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Your browser’s “Private browsing” or “Incognito” mode is often seen as a magic bullet that allows you to stay safe and private. It’s time to debunk that myth, and explain what “private browsing” really does, and what it doesn’t.
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00:58 Why use Private browsing?
01:47 What does it really do?
02:37 How do you stay private?
04:18 Anonymous View
05:43 How is it better than a VPN?
Why use a “Private browsing mode"
“Private browsing” has been created to offer a more reassuring browsing experience, and has popped up on all browsers these days. Chrome, Firefox, Edge, all have access to it, even good old Internet Explorer.
With everything going on the internet, like the collection of data on anything you do, and the aggregation of this data into big, comprehensive user profiles, that are made accessible for advertisers to serve you targeted ads, it’s understandable that users would want to find a more private way of browsing.
The issue here is that “Incognito” mode does not prevent data collection at all. Let’s see what it really does.
What does “Private browsing” or “incognito” mode do?
Incognito mode, does not, in fact, make you “incognito” nor invisible on your device. Unfortunately, your identity or activity is still clearly visible by the websites you’re browsing. Your internet service providers, or the company at which you work if you’re browsing on a work device, can still know what websites you’ve accessed.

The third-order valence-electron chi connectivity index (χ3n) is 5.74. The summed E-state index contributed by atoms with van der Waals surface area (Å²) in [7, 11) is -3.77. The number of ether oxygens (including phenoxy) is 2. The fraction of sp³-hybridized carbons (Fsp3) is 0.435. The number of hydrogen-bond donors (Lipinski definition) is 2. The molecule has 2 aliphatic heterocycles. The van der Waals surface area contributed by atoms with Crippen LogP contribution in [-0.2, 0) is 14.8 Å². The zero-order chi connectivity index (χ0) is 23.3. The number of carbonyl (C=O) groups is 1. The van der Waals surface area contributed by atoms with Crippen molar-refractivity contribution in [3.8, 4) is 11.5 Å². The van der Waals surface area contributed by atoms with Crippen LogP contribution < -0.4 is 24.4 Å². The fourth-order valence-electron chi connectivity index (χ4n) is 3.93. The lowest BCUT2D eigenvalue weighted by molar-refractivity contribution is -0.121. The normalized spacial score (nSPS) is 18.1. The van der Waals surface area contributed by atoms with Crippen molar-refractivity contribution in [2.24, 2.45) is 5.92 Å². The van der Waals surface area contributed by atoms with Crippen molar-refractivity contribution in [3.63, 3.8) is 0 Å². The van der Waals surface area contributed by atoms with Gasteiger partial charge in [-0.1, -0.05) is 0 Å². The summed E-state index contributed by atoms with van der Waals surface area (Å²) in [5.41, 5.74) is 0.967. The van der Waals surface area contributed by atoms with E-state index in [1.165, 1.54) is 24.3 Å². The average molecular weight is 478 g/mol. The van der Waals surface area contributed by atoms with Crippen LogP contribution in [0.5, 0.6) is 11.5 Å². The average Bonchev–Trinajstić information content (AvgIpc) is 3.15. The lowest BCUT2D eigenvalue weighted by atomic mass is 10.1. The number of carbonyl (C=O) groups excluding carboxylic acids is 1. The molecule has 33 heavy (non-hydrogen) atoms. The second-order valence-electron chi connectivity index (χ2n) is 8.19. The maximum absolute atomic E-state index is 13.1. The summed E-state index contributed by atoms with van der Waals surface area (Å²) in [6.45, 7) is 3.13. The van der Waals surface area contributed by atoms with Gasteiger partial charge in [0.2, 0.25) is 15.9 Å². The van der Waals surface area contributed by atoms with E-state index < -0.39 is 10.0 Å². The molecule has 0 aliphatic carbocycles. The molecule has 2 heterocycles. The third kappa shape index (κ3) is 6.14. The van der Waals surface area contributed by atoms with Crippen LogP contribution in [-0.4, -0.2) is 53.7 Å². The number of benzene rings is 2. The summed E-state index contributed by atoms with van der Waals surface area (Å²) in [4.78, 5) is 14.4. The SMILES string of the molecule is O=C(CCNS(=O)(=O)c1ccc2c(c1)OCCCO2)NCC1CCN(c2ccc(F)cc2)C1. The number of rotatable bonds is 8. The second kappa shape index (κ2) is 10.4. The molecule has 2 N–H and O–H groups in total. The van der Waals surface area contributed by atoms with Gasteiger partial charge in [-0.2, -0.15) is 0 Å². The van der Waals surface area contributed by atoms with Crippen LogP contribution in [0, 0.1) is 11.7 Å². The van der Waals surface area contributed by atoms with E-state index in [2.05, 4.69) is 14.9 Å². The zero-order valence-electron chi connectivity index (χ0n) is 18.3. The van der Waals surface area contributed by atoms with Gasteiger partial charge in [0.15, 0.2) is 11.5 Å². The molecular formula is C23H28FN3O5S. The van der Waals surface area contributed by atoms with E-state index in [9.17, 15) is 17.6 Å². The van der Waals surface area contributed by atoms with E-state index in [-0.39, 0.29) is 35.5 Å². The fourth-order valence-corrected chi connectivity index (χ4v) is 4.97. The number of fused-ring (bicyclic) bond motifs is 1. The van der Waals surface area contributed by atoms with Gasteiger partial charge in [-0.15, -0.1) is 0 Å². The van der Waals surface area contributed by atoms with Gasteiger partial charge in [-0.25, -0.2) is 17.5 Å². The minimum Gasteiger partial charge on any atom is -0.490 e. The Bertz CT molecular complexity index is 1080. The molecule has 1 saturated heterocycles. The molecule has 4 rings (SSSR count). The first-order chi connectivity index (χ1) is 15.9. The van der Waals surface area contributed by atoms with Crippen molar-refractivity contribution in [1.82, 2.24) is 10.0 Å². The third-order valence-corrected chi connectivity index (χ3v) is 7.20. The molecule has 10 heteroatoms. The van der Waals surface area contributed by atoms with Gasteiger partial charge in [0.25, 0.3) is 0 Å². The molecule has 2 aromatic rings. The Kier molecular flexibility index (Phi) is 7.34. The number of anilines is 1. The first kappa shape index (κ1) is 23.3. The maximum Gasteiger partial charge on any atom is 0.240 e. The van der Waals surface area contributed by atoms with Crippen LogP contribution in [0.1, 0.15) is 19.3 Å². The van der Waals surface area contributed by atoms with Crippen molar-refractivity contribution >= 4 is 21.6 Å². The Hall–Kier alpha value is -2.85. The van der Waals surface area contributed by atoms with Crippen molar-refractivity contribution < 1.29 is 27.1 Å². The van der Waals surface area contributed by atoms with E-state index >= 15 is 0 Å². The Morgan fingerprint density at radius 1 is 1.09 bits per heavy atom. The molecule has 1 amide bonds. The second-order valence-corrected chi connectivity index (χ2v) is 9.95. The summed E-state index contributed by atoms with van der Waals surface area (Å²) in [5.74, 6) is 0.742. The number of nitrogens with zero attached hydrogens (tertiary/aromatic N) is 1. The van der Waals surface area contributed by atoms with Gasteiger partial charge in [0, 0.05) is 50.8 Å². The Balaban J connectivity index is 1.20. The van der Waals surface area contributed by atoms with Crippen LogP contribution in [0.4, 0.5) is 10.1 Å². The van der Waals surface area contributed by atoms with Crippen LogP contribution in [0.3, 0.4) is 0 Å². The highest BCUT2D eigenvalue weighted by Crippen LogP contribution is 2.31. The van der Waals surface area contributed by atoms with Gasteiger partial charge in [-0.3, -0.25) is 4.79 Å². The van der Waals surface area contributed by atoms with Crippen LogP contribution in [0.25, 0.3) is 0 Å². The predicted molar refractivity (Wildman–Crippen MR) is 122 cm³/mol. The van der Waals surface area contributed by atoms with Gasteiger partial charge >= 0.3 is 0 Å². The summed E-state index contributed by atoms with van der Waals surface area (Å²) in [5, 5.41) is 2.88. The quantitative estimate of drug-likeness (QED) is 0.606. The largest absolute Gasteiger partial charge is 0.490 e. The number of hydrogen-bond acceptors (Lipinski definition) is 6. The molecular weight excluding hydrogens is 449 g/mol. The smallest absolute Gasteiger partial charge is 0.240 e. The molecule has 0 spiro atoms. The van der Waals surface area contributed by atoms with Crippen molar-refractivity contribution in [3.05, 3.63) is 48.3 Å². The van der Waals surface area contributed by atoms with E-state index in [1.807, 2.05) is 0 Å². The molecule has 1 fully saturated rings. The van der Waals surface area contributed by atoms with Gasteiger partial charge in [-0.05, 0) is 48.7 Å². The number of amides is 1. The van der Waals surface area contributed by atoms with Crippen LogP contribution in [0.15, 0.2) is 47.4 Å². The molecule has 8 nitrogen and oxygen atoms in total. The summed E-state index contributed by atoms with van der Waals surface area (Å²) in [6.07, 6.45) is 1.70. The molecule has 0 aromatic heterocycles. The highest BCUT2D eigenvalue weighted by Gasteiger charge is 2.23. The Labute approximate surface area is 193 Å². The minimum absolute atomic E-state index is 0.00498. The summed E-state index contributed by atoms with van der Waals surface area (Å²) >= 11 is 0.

What “Private browsing” and “incognito mode” does, is browsing without saving cookies and browsing history on your computer or phone. Your browsing session just won’t store anything on your device, unless you explicitly download a file.
How Startpage can help
The first step is to use a safer search engine.
Startpage has a multi step process to anonymize your search query. When you hit “Enter” after you’ve typed your query, it goes through 2 filters:
The first one are the Premise servers. They’re owned by Startpage, and they remove IP addresses and other personal information. They also anonymize any additional fields that might help you be identified by a third party.
Once that’s done, the query is passed on to the cloud servers, which are responsible for obtaining the search results. They call on Google, for example, to get the results, and populate the webpage before displaying it to you.
This method ensures no personal data from your search could be used to identify you. As a result, your search queries are not tailored to what you like, or dislike online, they’re just the purest form of answer to what you’ve been searching for. No filter bubble here.
This is extremely safe, since all personal information is destroyed immediately after being stripped from your query by the premise servers.
“Anonymous View” demo Anonymous view is a Startpage only feature. You can notice it right next to all search results. What it does, is allow you to browse an entire website without it knowing where you come from, or who you are.
The website will only see Startpage’s IP address instead of yours, and information about your location is changed. Your language will always appear as English to the website, and your clock will show the time as UTC. Even your browser and operating system are hidden, so the company can’t track that, or adjust how the site looks, or even the prices of their products.
“Anonymous View” also lets you avoid fingerprinting, which is a way for websites to establish a unique fingerprint from your time zone, location, Ip address, and browser and OS information.
How is that different than a VPN
You might think “Anonymous View” is a form of one-time VPN, which it kinda is, but it has advantages over a system-wide VPN.
This video is sponsored by Startpage.
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